Do you often star a GitHub repository and later when you want to get back to it struggle to find it on your stars page? I do! Well, I did... until I discovered Astral, the web application that allows you to
Organize Your GitHub Stars With Ease. That is what we are going to talk about in this article.
GitHub stars as a bookmarking tool.
When you find an interesting GitHub repository, instead of adding it to your browser bookmarks among a lot of other websites, you can star it. As GitHub Docs say:
Starring make it easy to find a repository again later. Indeed usually, when I come across a nice GitHub repository, I want to go back to it later (to deep dive into the awesome framework I discover, to try this new open source tool, to have this useful sample somewhere when I will need it...).
As you can see below, all the GitHub repositories you have starred can be found on your GitHub stars page.
In addition to that, you can sort, filter (by language or topic), and search starred repositories:
Have you seen that repository I am looking for?
Using GitHub stars to bookmark the repositories you are interested in is great but if you do it a lot, it can become hard to find later the repository you want. Even if it is possible to sort, filter, and search repositories, it is sometimes impossible to quickly find what you are looking for. And there are good reasons for that:
- You have starred this repository a long time ago, and it does not stand out from other repositories in terms of activity or number of stars so sorting won't help you
- Most of your starred repositories are in the same language so filters are useless
- The repository was not tagged with a topic that could help you to find it
- You don't remember the name of the repository
The problem is that starred repositories can only be filtered with information that is not particularly useful to you. What we would need is something to organize the starred repositories in a way relevant to us. And here comes Astral.
What is Astral?
Astral is an open source web application that helps you organize your starred repositories.
It solves the issues I was previously pointing out by allowing us to add tags to our starred repositories. That means I can create a tag with a meaningful name and add this tag to the appropriate repositories.
Once grouped by tags, it becomes very easy to find the repositories you need. The interface is quite simple but shows all the information we need:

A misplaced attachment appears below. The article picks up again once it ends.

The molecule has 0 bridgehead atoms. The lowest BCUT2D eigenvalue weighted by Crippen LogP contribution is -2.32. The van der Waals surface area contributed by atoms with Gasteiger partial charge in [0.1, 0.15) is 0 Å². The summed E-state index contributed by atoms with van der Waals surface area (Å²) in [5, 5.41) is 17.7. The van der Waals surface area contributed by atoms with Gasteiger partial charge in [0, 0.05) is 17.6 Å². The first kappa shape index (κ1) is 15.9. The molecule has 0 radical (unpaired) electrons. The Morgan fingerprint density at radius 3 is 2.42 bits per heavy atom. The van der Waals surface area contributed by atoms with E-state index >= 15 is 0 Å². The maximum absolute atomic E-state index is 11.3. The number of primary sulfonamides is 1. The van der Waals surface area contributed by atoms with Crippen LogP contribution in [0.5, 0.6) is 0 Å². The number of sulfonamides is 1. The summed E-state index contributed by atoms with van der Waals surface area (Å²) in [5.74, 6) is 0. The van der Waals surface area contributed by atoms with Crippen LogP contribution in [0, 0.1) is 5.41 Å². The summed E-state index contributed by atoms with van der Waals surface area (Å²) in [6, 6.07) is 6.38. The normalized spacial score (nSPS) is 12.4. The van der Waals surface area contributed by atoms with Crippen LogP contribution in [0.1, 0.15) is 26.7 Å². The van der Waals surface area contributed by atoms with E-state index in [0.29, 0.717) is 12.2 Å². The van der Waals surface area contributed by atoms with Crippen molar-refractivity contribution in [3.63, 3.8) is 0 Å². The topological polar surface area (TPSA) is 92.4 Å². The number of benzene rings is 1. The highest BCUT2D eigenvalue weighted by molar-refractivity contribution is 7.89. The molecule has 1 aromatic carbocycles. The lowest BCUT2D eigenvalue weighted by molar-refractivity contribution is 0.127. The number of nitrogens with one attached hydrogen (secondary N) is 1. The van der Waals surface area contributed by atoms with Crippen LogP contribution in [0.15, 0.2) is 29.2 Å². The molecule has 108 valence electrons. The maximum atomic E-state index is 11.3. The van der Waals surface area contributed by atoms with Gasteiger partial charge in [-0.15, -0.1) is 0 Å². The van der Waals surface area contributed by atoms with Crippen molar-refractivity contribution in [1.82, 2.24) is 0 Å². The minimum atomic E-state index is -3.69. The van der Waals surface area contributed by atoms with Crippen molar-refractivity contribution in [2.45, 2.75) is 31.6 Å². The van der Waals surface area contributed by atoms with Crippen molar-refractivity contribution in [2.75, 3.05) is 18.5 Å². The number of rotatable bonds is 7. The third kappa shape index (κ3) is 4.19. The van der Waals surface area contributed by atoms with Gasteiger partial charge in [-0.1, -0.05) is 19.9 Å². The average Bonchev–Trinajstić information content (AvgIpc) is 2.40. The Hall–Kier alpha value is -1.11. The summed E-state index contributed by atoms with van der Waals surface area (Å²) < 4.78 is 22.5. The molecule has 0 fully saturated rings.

- the list of starred repositories grouped by tags
- basic information for each repository (language, number of stars, number of pull requests, number of days since the last commit, the latest release, ...)
- a preview of the README file of the currently selected repository with the URL to quickly clone the repository
- a notes section where you can write extra information for each repository
🗨 Astral can also be self-hosted if you need. As it is a free web application, I don't see the point of self-hosting it but it is possible.
How do I use Astral?
I organize my starred repositories by grouping them with tags that I create in Astral and that are relevant to my way of categorizing things. That is the power of creating custom tags and assigning repositories to them, everyone can organize its starred repositories as it suits him or her.
To be honest, I only started to use Astral recently so my organization is subject to change but here are kinds of tags I like to create:
- Tags for different IT areas (like database, cloud, testing, IoT,..)
- Tags for the type of repository (like libraries, training, samples)
- Tags for the different frameworks I am interested in
The language used in a repository is one thing but that does not say what framework is used (like ASP.NET Core, MAUI, Vue.js, React.js,...) and that can be a useful criterion when you are later looking for repositories using a specific framework
Starred repositories I have not yet tagged are located in the top left corner of the application. I try to tag a starred repository with different tags to help the future me looking for some repositories with multiple criteria.
Speaking of multiple criteria, you can create
Smart Filters in Astral to filter your starred repositories with specific rules. For instance, I created a smart filter called
Microsoft 365 samples to list active repositories showing samples to build Microsoft 365 applications (Teams applications, applications using Microsoft Graph...). This is just an example but you can create much more complex filters.
If you are often bookmarking GitHub repositories for future usage, Astral is a nice little web application to add to your toolbox. I found it by chance, but I liked it and I am now regularly using it. So try it and if you like it, give it a star and tag the repo with a
tools tag in Astral 😉.